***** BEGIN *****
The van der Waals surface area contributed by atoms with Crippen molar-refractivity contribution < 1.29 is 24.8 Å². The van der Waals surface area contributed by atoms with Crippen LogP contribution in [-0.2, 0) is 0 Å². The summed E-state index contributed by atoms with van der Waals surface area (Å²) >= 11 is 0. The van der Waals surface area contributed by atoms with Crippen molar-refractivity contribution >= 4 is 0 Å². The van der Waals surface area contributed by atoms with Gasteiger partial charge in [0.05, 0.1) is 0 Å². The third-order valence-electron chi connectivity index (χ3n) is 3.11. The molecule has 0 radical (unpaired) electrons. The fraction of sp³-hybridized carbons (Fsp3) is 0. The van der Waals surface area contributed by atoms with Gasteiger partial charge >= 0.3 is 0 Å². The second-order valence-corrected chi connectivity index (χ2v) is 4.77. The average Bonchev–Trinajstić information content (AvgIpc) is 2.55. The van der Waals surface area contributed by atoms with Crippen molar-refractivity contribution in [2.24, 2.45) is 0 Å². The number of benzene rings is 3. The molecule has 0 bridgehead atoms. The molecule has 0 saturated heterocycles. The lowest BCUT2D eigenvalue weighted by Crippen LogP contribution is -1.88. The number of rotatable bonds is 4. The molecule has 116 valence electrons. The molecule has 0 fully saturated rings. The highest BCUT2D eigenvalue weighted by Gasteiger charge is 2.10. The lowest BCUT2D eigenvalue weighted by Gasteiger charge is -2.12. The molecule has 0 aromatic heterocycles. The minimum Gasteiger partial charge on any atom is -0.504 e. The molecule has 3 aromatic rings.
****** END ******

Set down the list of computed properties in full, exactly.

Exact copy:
The van der Waals surface area contributed by atoms with Crippen molar-refractivity contribution < 1.29 is 24.8 Å². The van der Waals surface area contributed by atoms with Crippen LogP contribution in [-0.2, 0) is 0 Å². The summed E-state index contributed by atoms with van der Waals surface area (Å²) >= 11 is 0. The van der Waals surface area contributed by atoms with Crippen molar-refractivity contribution >= 4 is 0 Å². The van der Waals surface area contributed by atoms with Gasteiger partial charge in [0.05, 0.1) is 0 Å². The third-order valence-electron chi connectivity index (χ3n) is 3.11. The molecule has 0 radical (unpaired) electrons. The fraction of sp³-hybridized carbons (Fsp3) is 0. The van der Waals surface area contributed by atoms with Gasteiger partial charge >= 0.3 is 0 Å². The second-order valence-corrected chi connectivity index (χ2v) is 4.77. The average Bonchev–Trinajstić information content (AvgIpc) is 2.55. The van der Waals surface area contributed by atoms with Crippen molar-refractivity contribution in [2.24, 2.45) is 0 Å². The number of benzene rings is 3. The molecule has 0 bridgehead atoms. The molecule has 0 saturated heterocycles. The lowest BCUT2D eigenvalue weighted by Crippen LogP contribution is -1.88. The number of rotatable bonds is 4. The molecule has 116 valence electrons. The molecule has 0 fully saturated rings. The highest BCUT2D eigenvalue weighted by Gasteiger charge is 2.10. The lowest BCUT2D eigenvalue weighted by Gasteiger charge is -2.12. The molecule has 0 aromatic heterocycles. The minimum Gasteiger partial charge on any atom is -0.504 e. The molecule has 3 aromatic rings.